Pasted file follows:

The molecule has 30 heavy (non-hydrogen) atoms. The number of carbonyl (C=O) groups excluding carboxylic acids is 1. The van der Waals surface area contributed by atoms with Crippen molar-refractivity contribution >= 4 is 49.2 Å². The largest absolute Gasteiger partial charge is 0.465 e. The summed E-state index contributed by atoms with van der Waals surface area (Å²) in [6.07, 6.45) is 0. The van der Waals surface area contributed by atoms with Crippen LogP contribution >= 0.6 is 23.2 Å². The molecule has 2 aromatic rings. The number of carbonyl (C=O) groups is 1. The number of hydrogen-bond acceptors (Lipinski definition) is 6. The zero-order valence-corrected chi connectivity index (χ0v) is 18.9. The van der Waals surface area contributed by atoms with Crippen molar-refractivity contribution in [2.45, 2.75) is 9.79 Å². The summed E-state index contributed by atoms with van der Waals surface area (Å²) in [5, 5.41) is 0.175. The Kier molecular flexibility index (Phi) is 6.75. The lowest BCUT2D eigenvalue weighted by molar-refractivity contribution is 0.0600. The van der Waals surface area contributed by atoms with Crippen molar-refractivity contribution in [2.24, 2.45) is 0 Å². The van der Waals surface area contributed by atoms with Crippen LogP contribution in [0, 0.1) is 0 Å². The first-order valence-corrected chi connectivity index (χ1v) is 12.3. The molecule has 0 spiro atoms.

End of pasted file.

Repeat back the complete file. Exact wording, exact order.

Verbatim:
The molecule has 30 heavy (non-hydrogen) atoms. The number of carbonyl (C=O) groups excluding carboxylic acids is 1. The van der Waals surface area contributed by atoms with Crippen molar-refractivity contribution >= 4 is 49.2 Å². The largest absolute Gasteiger partial charge is 0.465 e. The summed E-state index contributed by atoms with van der Waals surface area (Å²) in [6.07, 6.45) is 0. The van der Waals surface area contributed by atoms with Crippen LogP contribution >= 0.6 is 23.2 Å². The molecule has 2 aromatic rings. The number of carbonyl (C=O) groups is 1. The number of hydrogen-bond acceptors (Lipinski definition) is 6. The zero-order valence-corrected chi connectivity index (χ0v) is 18.9. The van der Waals surface area contributed by atoms with Crippen molar-refractivity contribution in [2.45, 2.75) is 9.79 Å². The summed E-state index contributed by atoms with van der Waals surface area (Å²) in [5, 5.41) is 0.175. The Kier molecular flexibility index (Phi) is 6.75. The lowest BCUT2D eigenvalue weighted by molar-refractivity contribution is 0.0600. The van der Waals surface area contributed by atoms with Crippen molar-refractivity contribution in [2.24, 2.45) is 0 Å². The van der Waals surface area contributed by atoms with Crippen LogP contribution in [0, 0.1) is 0 Å². The first-order valence-corrected chi connectivity index (χ1v) is 12.3. The molecule has 0 spiro atoms.